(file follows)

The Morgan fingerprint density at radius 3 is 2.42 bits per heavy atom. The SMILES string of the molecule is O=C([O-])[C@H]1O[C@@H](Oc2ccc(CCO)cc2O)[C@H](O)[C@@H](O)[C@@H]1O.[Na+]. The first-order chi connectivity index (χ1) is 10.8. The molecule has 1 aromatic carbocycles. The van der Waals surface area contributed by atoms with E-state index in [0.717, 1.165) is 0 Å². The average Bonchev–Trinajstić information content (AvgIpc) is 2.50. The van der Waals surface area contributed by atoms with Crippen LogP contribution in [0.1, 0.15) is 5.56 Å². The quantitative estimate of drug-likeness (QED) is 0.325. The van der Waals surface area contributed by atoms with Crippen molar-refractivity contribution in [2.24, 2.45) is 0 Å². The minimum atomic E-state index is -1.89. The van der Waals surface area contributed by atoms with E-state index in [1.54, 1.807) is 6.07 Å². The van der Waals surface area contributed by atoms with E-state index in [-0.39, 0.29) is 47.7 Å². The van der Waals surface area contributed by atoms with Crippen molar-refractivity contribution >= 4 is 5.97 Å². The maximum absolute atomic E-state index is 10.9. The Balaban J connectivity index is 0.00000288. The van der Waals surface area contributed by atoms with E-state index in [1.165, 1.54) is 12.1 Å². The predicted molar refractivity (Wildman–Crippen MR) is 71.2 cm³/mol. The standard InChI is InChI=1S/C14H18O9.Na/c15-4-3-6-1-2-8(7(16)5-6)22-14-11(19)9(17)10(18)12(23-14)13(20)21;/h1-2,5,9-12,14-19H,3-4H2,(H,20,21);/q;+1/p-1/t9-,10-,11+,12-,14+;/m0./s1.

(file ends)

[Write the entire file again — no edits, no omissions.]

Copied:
The Morgan fingerprint density at radius 3 is 2.42 bits per heavy atom. The SMILES string of the molecule is O=C([O-])[C@H]1O[C@@H](Oc2ccc(CCO)cc2O)[C@H](O)[C@@H](O)[C@@H]1O.[Na+]. The first-order chi connectivity index (χ1) is 10.8. The molecule has 1 aromatic carbocycles. The van der Waals surface area contributed by atoms with E-state index in [0.717, 1.165) is 0 Å². The average Bonchev–Trinajstić information content (AvgIpc) is 2.50. The van der Waals surface area contributed by atoms with Crippen LogP contribution in [0.1, 0.15) is 5.56 Å². The quantitative estimate of drug-likeness (QED) is 0.325. The van der Waals surface area contributed by atoms with Crippen molar-refractivity contribution in [2.24, 2.45) is 0 Å². The minimum atomic E-state index is -1.89. The van der Waals surface area contributed by atoms with E-state index in [1.54, 1.807) is 6.07 Å². The van der Waals surface area contributed by atoms with E-state index in [-0.39, 0.29) is 47.7 Å². The van der Waals surface area contributed by atoms with Crippen molar-refractivity contribution >= 4 is 5.97 Å². The maximum absolute atomic E-state index is 10.9. The Balaban J connectivity index is 0.00000288. The van der Waals surface area contributed by atoms with E-state index in [1.165, 1.54) is 12.1 Å². The predicted molar refractivity (Wildman–Crippen MR) is 71.2 cm³/mol. The standard InChI is InChI=1S/C14H18O9.Na/c15-4-3-6-1-2-8(7(16)5-6)22-14-11(19)9(17)10(18)12(23-14)13(20)21;/h1-2,5,9-12,14-19H,3-4H2,(H,20,21);/q;+1/p-1/t9-,10-,11+,12-,14+;/m0./s1.